A&E Guide: Artist Profile – Haydee Canovas

“I don’t want to waste time doing silly stuff,” says Haydee Canovas, one of the four founders of the Spanish language theater troupe Teatro Tercera Llamada. 

It’s an odd way to frame an artistic vision, but it rings true. An urgent sense of mission pulses through every Teatro Tercera Llamada. 

For Canovas, that urgency might reflect a desire to make up for lost time. When the 52-year-old nurse practitioner was a child, her Cuban-American parents wouldn’t let her take part in theater because her mother thought, “those people are loose.”

Then, in 2011, she auditioned for the first time and was cast in inaugural production of Louisville’s other Spanish language theater company, El Delirio. (Yes, Louisville is home to two excellent Spanish language companies, both of which maintain active schedules and employ English language supertitles for those of us who need them.)

Through that role (Marcolfa in Federico Garcia Lorca’s mercurial tragedy “The Love of Don Perlimplin”), Canovas discovered a new passion. A couple of years later, she and three partners — Francisco Juarez, Carlos-Manuel and Meybol Rodriguez Fernandez — founded Teatro Tercera Llamada.

“Because I was turning into my 50s, from the beginning I wanted to do things that mattered,” says Canovas. “And that’s really what united the four … founders of the company. We feel a need to raise awareness and build community around different issues, and the theater is one of the best ways to do that. Some of our plays have a feminist agenda, some have an immigration agenda, some have a human rights agenda.”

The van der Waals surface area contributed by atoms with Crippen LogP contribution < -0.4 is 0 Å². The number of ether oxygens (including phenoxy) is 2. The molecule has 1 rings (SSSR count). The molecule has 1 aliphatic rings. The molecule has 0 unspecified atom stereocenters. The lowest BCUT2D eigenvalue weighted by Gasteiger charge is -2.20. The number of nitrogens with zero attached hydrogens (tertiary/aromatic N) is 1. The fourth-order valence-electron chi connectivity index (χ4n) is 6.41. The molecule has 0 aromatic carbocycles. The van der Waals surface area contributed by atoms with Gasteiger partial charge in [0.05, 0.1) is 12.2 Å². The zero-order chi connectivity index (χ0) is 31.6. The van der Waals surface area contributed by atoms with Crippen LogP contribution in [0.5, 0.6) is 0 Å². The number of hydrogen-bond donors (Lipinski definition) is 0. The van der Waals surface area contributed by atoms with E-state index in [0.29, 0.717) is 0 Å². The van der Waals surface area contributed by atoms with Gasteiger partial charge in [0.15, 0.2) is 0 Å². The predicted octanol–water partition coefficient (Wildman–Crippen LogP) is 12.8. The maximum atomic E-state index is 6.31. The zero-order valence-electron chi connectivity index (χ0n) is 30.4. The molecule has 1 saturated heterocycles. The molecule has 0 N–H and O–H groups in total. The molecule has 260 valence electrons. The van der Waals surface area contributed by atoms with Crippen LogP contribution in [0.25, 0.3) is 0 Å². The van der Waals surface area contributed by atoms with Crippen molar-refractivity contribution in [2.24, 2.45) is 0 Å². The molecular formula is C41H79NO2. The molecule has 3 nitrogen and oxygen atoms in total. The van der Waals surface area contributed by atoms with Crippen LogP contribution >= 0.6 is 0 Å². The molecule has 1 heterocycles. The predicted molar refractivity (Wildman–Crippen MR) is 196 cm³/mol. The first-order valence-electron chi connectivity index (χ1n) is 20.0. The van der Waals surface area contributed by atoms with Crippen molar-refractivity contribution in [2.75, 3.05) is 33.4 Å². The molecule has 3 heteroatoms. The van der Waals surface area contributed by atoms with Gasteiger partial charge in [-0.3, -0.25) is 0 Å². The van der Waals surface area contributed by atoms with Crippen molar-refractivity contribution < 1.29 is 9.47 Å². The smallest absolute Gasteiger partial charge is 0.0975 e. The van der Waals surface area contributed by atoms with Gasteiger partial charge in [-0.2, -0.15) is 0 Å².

The company has pursued those agendas through dramas like Gustavo Ott’s powerful take on 9/11, “Monsters in the Closet, Ogres Under the Bed,” one of the most moving productions of last year’s Louisville theater season, and through readings of plays and poetry at the Iroquois branch of the Louisville Free Public Library and the New Albany-Floyd County Library. As an audience member, I’ve been struck by the intensity and enthusiasm of the audiences at productions by both El Delirio and Teatro Tercera Llamada. And I’ve been struck by the high quality of the performances. 

This fall, you can catch two Teatro Tercera Llamada productions at WorldFest. The company’s troupe of mimes, Las Pantomimas (directed by Jomaris DeJesus) will stage an encore performance of the moving “Historias de Emigrados.” And to show that a play can be both serious and silly, Carlos-Manuel’s children’s play, “Henny Penny” (a droll morality play) will also have an encore performance. Then, in October, Francisco Juarez’s new play, “Pa’ Gringolandia” will plumb the complex attitudes and ideologies Latinos bring to the subject of immigration.